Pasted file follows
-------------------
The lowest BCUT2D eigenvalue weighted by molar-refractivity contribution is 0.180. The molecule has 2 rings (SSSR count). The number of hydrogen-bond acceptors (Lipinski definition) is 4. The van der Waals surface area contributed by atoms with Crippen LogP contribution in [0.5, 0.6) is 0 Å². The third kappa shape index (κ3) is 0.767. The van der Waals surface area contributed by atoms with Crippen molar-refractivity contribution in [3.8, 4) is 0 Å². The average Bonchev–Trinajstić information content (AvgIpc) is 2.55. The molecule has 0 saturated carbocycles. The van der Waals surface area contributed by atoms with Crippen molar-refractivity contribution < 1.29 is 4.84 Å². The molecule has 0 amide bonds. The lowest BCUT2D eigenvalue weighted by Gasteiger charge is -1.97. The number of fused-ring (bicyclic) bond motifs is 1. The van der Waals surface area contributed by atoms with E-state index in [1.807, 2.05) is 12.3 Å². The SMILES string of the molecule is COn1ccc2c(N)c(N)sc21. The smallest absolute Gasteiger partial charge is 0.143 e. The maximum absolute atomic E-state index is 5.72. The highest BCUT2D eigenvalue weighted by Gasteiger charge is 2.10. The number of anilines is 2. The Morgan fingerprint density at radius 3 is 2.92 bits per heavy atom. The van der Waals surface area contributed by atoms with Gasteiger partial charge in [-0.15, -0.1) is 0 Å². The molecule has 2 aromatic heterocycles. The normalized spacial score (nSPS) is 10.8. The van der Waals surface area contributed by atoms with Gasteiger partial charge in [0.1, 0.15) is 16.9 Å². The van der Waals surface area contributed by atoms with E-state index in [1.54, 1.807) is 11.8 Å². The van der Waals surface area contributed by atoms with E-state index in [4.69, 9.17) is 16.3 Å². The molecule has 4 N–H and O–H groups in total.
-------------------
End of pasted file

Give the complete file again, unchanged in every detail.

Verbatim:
The lowest BCUT2D eigenvalue weighted by molar-refractivity contribution is 0.180. The molecule has 2 rings (SSSR count). The number of hydrogen-bond acceptors (Lipinski definition) is 4. The van der Waals surface area contributed by atoms with Crippen LogP contribution in [0.5, 0.6) is 0 Å². The third kappa shape index (κ3) is 0.767. The van der Waals surface area contributed by atoms with Crippen molar-refractivity contribution in [3.8, 4) is 0 Å². The average Bonchev–Trinajstić information content (AvgIpc) is 2.55. The molecule has 0 saturated carbocycles. The van der Waals surface area contributed by atoms with Crippen molar-refractivity contribution < 1.29 is 4.84 Å². The molecule has 0 amide bonds. The lowest BCUT2D eigenvalue weighted by Gasteiger charge is -1.97. The number of fused-ring (bicyclic) bond motifs is 1. The van der Waals surface area contributed by atoms with E-state index in [1.807, 2.05) is 12.3 Å². The SMILES string of the molecule is COn1ccc2c(N)c(N)sc21. The smallest absolute Gasteiger partial charge is 0.143 e. The maximum absolute atomic E-state index is 5.72. The highest BCUT2D eigenvalue weighted by Gasteiger charge is 2.10. The number of anilines is 2. The Morgan fingerprint density at radius 3 is 2.92 bits per heavy atom. The van der Waals surface area contributed by atoms with Gasteiger partial charge in [-0.15, -0.1) is 0 Å². The molecule has 2 aromatic heterocycles. The normalized spacial score (nSPS) is 10.8. The van der Waals surface area contributed by atoms with Gasteiger partial charge in [0.1, 0.15) is 16.9 Å². The van der Waals surface area contributed by atoms with E-state index in [1.54, 1.807) is 11.8 Å². The van der Waals surface area contributed by atoms with E-state index in [4.69, 9.17) is 16.3 Å². The molecule has 4 N–H and O–H groups in total.